Can India Balance Between China and America?
Some in the Indian strategic community believe that recent moves to enhance defense cooperation with the United States could make India, among others, an element in American strategy to limit Beijing’s rising power to the inevitable detriment of India’s relations with its powerful neighbor. Others consider that the “benefits outweigh [the] costs”—especially for India to meet the threat of Chinese maritime ascendancy in the Indian Ocean—and that “Delhi must not let commonsense with Beijing turn into a policy of self-denial with Washington.” Can India find a space in which it can positively engage with both a rising China, and a United States pursuing a “pivot” to Asia to remain a global power?
While the answer is yes, India will also find itself in a position, as it forges strategic ties with the United States, where it must also keep its relations with China from worsening. Contrary to the comparison that China has solid relations with Pakistan despite its close military relationship with the United States, the growing Indo-U.S. strategic partnership must account for China—particularly since both share a geopolitical objective to prevent any Chinese dominance in the Asia-Pacific, and as strong like-minded states in Asia like Japan could also attempt to contain its rise.
From its beginning, the Modi government has sought to engage deftly all the principal actors in the Asian balance and thereby build India up as more than a “balancing power”—making it instead “a leading power.” That means directing India’s foreign policy not only to preserve, but also to increase, India’s relative power. In world politics, while states—mainly great powers—join together to stop “overpowerful” states in order to maintain their relative power, they also aspire to increase their own national power. Becoming a major global power is a deeply rooted traditional objective of Indian foreign policy, and not just as part of a contest with China. With an economy that is the world’s third largest in terms of purchasing power parity, a population of more than 1.2 billion, a continent-sized landmass, the world’s third-largest armed forces and a nuclear capability, India is already a major power in Asia.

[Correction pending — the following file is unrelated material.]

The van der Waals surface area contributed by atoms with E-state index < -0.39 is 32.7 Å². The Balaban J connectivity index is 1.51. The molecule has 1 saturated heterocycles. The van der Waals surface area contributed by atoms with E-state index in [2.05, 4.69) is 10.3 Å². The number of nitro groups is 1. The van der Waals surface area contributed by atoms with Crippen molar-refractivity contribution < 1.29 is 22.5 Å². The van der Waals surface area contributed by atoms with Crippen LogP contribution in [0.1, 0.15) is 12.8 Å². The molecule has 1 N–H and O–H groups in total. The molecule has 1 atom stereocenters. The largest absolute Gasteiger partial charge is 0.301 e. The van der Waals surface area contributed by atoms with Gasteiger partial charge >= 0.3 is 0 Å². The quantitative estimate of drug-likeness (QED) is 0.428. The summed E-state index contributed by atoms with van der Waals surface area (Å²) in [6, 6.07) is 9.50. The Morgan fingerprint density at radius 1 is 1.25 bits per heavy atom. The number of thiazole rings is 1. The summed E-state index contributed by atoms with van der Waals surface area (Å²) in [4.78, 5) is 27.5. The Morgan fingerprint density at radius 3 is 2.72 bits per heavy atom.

India has been building partnerships with the United States, Japan and other middle powers in the Asia-Pacific to balance China as it grows in strength—a policy shaped by India’s own objective conditions, rather than American designs, considering India’s adjacency to China, their power asymmetry, unresolved territorial disputes that erupted into full-scale conflict in 1962, China’s growing strategic partnership with a nuclear-capable Pakistan (which remains a “national obsession” for India) and Chinese maritime ascendancy in the Indian Ocean. “Adjacency” between two states is, according to the ancient Indian principle, a “fruitful source of rivalry and differences.” This principle appears relevant in the case of India-China relations. Both are simultaneously rising with divergent aspirations in the Asia-Pacific, increasing their mutual security dilemma. The proximity of China and Pakistan to India, and their strategic alignment, would require India to forge close ties with the United States and other outside powers to preserve balance. Are circumstances not more complex than, and different from, the Cold War, when India could pursue nonalignment and keep “all big powers at bay while getting close to this or that major country on a contingency basis”?
At the same time, India’s growing economic, political and military relations with actors in the Asia-Pacific are doing more than balancing against China—they are serving its great-power ambition. Therefore, India has many reasons to cooperate and coordinate with entities in the Indo-Pacific, including motives that are not directly related to China. Such partnerships now assist India to position it more seriously as a net security provider in the Indo-Pacific, having already facilitated its membership in the East Asian Summit. The United States has ended India’s “nuclear apartheid” in return for a strategic partnership. Fear of China was just one element.